I am convinced that enacting the self-government agreement will benefit not only members and non-members of the first nation residing on Westbank land but also the people of Canada overall. Strong, self-reliant first nations have much to contribute to Canada economically, socially and culturally.
The people of Westbank are clearly ready to fulfil their obligations. They have been working toward this agreement for more than a decade. They have staged 400 information and consultation sessions. They have secured the support of municipal and regional governments, chambers of commerce, labour unions and a broad range of special interest groups. Enacting the Westbank agreement will certainly have a positive impact outside the province.
Although it is the third self-government agreement in British Columbia and the seventeenth in Canada, it is the first stand alone self-government agreement under Canada's inherent right's policy. This is an important milestone.
This agreement demonstrates that the Government of Canada can work with first nations to arrive at agreements tailored to the specific needs of a community. This agreement was signed on behalf of the people of Canada and the Government of Canada will do its utmost to make sure that the decade's worth of hard work was not done in vain.
I want to talk for a minute about another concern that was raised in committee at report stage, and that was the issue of adding to reserves and municipal involvement in that, although I think it has been clarified in those stages.
Adding land to reserves is an authority of the Government of Canada. It happens from time to time when there are obvious needs. As first nations grow and as their needs change, reserves have to be adjusted to effectively provide the land, the services and the needs for that first nation.
This is an authority of the federal government that is exercised across Canada, and will continue to be exercised with or without this agreement. Therefore, the agreement has no effect on this authority. The concern in that respect is not relevant. It cannot be changed for one particular community. We cannot tell one municipality in that it cannot collect property taxes while all others have that power and we cannot change the criminal law in one community, such as grand theft. It is a law across Canada.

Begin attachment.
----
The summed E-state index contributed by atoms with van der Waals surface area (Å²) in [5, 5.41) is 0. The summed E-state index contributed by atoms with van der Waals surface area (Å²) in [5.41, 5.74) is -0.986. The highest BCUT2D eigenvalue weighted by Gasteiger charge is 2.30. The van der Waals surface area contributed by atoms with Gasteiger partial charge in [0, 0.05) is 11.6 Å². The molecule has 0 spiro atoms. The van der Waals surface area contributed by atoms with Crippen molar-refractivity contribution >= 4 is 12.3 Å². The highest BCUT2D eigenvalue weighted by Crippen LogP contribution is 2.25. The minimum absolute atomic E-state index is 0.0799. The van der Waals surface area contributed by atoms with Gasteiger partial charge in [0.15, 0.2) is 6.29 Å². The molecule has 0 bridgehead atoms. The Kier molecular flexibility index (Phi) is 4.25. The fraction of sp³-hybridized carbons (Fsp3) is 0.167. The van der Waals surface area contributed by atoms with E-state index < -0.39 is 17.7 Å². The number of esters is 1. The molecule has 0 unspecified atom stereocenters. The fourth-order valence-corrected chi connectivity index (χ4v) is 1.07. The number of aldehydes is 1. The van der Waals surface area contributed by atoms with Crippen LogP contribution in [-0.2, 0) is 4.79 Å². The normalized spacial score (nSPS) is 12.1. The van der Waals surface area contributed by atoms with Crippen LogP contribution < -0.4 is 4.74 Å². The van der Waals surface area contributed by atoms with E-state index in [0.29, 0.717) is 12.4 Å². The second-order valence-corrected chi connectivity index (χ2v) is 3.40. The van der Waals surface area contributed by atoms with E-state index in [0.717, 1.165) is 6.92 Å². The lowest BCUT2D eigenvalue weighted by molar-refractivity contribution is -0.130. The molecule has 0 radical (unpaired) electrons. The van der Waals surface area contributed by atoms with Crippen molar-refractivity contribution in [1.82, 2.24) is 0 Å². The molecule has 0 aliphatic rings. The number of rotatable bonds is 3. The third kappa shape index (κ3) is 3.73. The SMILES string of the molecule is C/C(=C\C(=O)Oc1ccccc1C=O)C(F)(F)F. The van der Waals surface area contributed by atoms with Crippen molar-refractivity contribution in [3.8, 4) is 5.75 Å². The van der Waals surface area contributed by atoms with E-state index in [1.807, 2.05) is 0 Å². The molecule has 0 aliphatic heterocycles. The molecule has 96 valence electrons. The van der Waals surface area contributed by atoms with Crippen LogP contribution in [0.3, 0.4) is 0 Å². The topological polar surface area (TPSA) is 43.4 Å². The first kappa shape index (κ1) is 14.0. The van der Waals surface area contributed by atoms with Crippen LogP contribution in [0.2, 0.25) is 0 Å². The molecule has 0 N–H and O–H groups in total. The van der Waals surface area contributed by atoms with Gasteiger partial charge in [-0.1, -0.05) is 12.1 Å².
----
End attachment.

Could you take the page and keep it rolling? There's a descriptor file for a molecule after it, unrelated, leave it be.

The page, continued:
This is a national policy where the federal government adds land to reserves. However, the policy states that the government will consult with first nations, provincial or territorial governments and the affected municipality. In fact there has been an addition to this reserve, but it has taken a long time because of the consultation with the municipality. Municipalities are protected under the policy. If there are any additions to reserves, it is done in a very cooperative and consultative manner.
In urban reserves, which we talked about earlier this month, there are agreements on services and all kinds of cooperative agreements before those things are put into place.
We have been entrusted with the aspirations of this wonderful first nation, and I ask the House for its full support in providing the tools needed to build its community and to build on the vision on the Westbank first nation.
There has been an exciting mood in town this week, starting with the aboriginal summit where some very historic partnerships have been made. We have dealt with aboriginal issues and bills every day this week in the House. There was great cooperation last night among all members of the House. This builds great momentum as everyone here wants to help first nation people move forward.
It is with great pride and excitement today that I introduce Bill C-11 for third reading and enthusiastically ask everyone in the House to support it.